It’s strange how an otherwise healthy boy could lose a leg, but not his life, when a train ran over him.
But that’s the story told by both the 12-year-old boy and his sister, when they came to The Luke Commission outreach looking for a Mobility Worldwide mobility cart, from the DeMotte, Indiana donors and volunteers.
Three and a half years ago, Gcina Nkambule and a friend were walking home from a traditional Liswati wedding. It was a long trek, and the boys lay down to rest for a few moments. Why they chose a spot right next to the railroad, they are not sure. Maybe it was cooler in the heat of a Eswatini summer day. Maybe they were just being boys and playing.
The boys, nonetheless, fell asleep. Apparently, Gcina unknowingly draped his leg over the tracks. A passing train surprised them while the boys slept and hit Gcina in the right leg. His life was spared but his right leg was crushed.
Today, Gcina is so shy that it was difficult to understand exactly what happened. But the result of the accident is no less apparent, although details are sketchy. The right leg was amputated.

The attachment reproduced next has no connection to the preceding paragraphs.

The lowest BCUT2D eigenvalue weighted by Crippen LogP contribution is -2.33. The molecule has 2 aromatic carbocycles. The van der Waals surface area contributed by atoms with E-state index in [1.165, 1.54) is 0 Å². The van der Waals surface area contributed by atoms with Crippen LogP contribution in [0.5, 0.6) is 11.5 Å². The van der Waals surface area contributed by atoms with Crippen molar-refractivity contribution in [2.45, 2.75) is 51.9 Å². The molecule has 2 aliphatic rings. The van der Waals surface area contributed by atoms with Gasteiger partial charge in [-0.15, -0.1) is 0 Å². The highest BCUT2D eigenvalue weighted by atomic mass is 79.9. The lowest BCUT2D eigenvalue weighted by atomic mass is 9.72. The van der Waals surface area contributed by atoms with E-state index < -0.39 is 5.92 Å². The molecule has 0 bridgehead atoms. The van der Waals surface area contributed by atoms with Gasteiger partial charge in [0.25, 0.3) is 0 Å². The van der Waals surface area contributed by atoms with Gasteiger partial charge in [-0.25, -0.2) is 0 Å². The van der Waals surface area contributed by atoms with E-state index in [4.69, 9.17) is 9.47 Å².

|Gcina, his sister, and his nephew celebrate the gift of a new mobility cart from Mobility Worldwide. It’s a grand day at a Luke Commission outreach in rural Eswatini.|
In Eswatini education is valued, but children must complete one grade successfully before advancing to the next. Gcina is only in grade two despite his age.
“This cart will help me at school,” he said. “I am too thankful to the people in North America who made this for me.”
Gcina has mastered the use of crutches, but getting to school on crutches is tedious and difficult, and some days he just doesn’t make it. “Not any more will I miss,” he beamed.
Hearing about the carts from the head teacher, Gcina did not know what they were called and had not seen one built.
“When he was told at school that The Luke Commission was coming, he asked me to help him get here,” said his sister. “This is a happy day for us all.”
The Luke Commission teams realize time and time again what a privilege it is to have Mobility Worldwide mobility carts to give to disabled Emaswati, whatever age and whatever the story behind their disabilities.
by Janet Tuinstra with gratitude to those at Mobility Worldwide DeMotte, Indiana, who are always looking for ways to improve the carts and the lives of those who “drive” them.
|Sun rays highlight Gcina’s joy. Now he can get to school every day.|